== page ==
Method 6: Use of Polyurethane

Polyurethane isn’t the most elegant wood finish, because it rubs off more easily than lacquer or shellac. Using a hardening spray, such as tung oil, to change the sheen from high gloss to satin or matte is a safe way to do it.

Scuff it with 220-grit wet/dry sandpaper after applying a base coat of gloss water- or oil-based polyurethane. Apply a second coat if necessary. Depending on the type of finish you choose, you can either rub out this coat or scuff it and add a third coat. Sand with 400-grit or finer wet/dry sandpaper to cuff the finish to make the paper cut the finish more quickly, lubricate it with a little water.

Using a smooth cotton fabric, apply a small amount of tung oil, boiled linseed oil, or teak oil. Working with the grain of the wood, rub the oil into the finish. 

Continue rubbing until there is just a slight amount of oil left on the wood. Allow to dry overnight before rubbing with a clean cloth or lambs wool buffer again.

Method 7: Repaint

It’s time to give our gleaming metal the paint we want on the outside. And this is accomplished by using a silver metallic coating. The paint, on the other hand, is often optional. 

The silver one, on the other hand, seems to be very antique. Allow the paint to dry after you’ve applied two or three coats of it on a regular basis. Remember that using so much of this colour might destroy the design or pattern on the metal surface.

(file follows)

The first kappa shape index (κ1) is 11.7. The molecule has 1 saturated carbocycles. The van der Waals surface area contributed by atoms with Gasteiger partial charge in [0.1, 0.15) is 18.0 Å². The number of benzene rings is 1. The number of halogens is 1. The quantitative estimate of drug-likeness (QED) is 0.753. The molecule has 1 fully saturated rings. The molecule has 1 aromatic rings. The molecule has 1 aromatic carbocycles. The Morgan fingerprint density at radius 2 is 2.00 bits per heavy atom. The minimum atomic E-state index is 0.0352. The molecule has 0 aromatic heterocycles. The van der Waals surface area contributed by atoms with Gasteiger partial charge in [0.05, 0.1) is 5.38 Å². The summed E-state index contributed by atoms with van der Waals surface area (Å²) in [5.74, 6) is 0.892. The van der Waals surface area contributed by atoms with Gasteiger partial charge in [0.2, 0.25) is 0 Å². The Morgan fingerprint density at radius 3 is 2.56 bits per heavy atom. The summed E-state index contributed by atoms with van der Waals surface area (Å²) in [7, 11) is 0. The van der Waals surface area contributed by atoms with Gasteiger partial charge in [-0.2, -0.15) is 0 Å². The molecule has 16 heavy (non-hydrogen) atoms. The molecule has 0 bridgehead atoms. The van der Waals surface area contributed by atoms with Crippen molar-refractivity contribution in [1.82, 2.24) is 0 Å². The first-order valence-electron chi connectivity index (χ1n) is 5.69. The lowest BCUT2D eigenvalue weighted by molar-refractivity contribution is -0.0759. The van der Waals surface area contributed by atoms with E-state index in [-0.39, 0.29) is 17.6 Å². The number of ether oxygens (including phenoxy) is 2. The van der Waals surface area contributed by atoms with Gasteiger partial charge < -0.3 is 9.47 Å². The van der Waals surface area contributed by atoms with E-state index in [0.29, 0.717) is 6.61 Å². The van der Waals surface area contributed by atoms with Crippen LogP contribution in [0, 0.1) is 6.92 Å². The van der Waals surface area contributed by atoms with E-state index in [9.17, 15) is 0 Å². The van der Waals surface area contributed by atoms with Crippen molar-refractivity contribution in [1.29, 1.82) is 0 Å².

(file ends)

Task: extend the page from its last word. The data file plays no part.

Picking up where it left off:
Instead of silver paint, the iron paint must first be added to the tin foil before being applied to the wall. When you’re done, you can also add it to the recessed regions. You’ll need a chip brush that’s brittle enough to add it to the recessed regions. A couple of coats of iron paint with the chip brush should suffice.

What care do we take to keep the glossy coating from dulling?

When dealing around tools or chemicals, safety is still a priority. When faced with a glossy finish that has become dull, you should be careful to observe the steps below.

πŸ‘‰ Make certain you’re working in a well-ventilated environment.

πŸ‘‰ Still put on a mask.

πŸ‘‰ Paints can be flammable, so keep them away from heat and flames.

πŸ‘‰ When it comes to spray painting or toxic compounds, be particularly cautious.

πŸ‘‰ Goggles are also recommended to shield the eyes from the dust and vapors.

You can read our blog on satin vs gloss finish


Finally, if you’re looking for a way to dull a glossy finish, the methods mentioned above are your best bets. Starting with the first option is usually the most cost-effective, and it isn’t any more labor-intensive than refinishing. 

However, if the finish is badly damaged, you can begin refinishing right away. It might take a lot of elbow grease to go from a high gloss to a matte finish, and it could be more hassle than you want to take on. If this is the case, move on to refinishing.

Any DIY artist worth his (or her) salt should be able to dull a glossy surface. You’ll have to learn how to strip glossy finishes easily and effectively whether you’re an expert or a hobbyist at some stage. 

You’ll be able to take the art working to the next step after you’ve grasped this concept.